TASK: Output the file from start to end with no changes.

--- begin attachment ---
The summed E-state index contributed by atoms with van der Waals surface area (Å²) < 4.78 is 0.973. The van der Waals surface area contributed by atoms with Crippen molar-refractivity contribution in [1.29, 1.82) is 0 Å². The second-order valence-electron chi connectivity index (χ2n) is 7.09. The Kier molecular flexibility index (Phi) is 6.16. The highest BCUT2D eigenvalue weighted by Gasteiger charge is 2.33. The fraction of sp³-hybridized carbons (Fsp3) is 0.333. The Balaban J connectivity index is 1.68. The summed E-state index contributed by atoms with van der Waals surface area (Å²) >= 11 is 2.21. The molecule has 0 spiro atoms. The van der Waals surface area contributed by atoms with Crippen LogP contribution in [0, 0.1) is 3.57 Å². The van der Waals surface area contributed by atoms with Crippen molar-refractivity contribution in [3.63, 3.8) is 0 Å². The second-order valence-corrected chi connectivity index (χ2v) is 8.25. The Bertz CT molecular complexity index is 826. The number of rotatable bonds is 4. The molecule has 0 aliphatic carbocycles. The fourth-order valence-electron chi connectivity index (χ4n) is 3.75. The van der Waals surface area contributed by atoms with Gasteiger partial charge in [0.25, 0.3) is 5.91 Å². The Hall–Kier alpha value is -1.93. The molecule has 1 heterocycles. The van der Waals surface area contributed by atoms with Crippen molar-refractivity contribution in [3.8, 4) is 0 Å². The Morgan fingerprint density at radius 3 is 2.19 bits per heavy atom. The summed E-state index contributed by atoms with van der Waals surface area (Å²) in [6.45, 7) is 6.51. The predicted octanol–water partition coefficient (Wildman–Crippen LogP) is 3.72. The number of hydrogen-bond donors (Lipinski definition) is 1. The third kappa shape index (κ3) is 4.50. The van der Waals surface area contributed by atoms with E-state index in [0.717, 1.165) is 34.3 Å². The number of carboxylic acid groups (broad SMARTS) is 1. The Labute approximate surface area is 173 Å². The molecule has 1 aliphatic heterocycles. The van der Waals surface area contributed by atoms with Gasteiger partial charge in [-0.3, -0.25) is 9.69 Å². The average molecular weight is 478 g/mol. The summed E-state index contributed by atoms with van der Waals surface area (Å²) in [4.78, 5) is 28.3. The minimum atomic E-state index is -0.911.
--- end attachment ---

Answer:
The summed E-state index contributed by atoms with van der Waals surface area (Å²) < 4.78 is 0.973. The van der Waals surface area contributed by atoms with Crippen molar-refractivity contribution in [1.29, 1.82) is 0 Å². The second-order valence-electron chi connectivity index (χ2n) is 7.09. The Kier molecular flexibility index (Phi) is 6.16. The highest BCUT2D eigenvalue weighted by Gasteiger charge is 2.33. The fraction of sp³-hybridized carbons (Fsp3) is 0.333. The Balaban J connectivity index is 1.68. The summed E-state index contributed by atoms with van der Waals surface area (Å²) >= 11 is 2.21. The molecule has 0 spiro atoms. The van der Waals surface area contributed by atoms with Crippen LogP contribution in [0, 0.1) is 3.57 Å². The van der Waals surface area contributed by atoms with Crippen molar-refractivity contribution in [3.63, 3.8) is 0 Å². The second-order valence-corrected chi connectivity index (χ2v) is 8.25. The Bertz CT molecular complexity index is 826. The number of rotatable bonds is 4. The molecule has 0 aliphatic carbocycles. The fourth-order valence-electron chi connectivity index (χ4n) is 3.75. The van der Waals surface area contributed by atoms with Gasteiger partial charge in [0.25, 0.3) is 5.91 Å². The Hall–Kier alpha value is -1.93. The molecule has 1 heterocycles. The van der Waals surface area contributed by atoms with Crippen molar-refractivity contribution in [3.8, 4) is 0 Å². The Morgan fingerprint density at radius 3 is 2.19 bits per heavy atom. The summed E-state index contributed by atoms with van der Waals surface area (Å²) in [6.45, 7) is 6.51. The predicted octanol–water partition coefficient (Wildman–Crippen LogP) is 3.72. The number of hydrogen-bond donors (Lipinski definition) is 1. The third kappa shape index (κ3) is 4.50. The van der Waals surface area contributed by atoms with E-state index in [0.717, 1.165) is 34.3 Å². The number of carboxylic acid groups (broad SMARTS) is 1. The Labute approximate surface area is 173 Å². The molecule has 1 aliphatic heterocycles. The van der Waals surface area contributed by atoms with Gasteiger partial charge in [-0.3, -0.25) is 9.69 Å². The average molecular weight is 478 g/mol. The summed E-state index contributed by atoms with van der Waals surface area (Å²) in [4.78, 5) is 28.3. The minimum atomic E-state index is -0.911.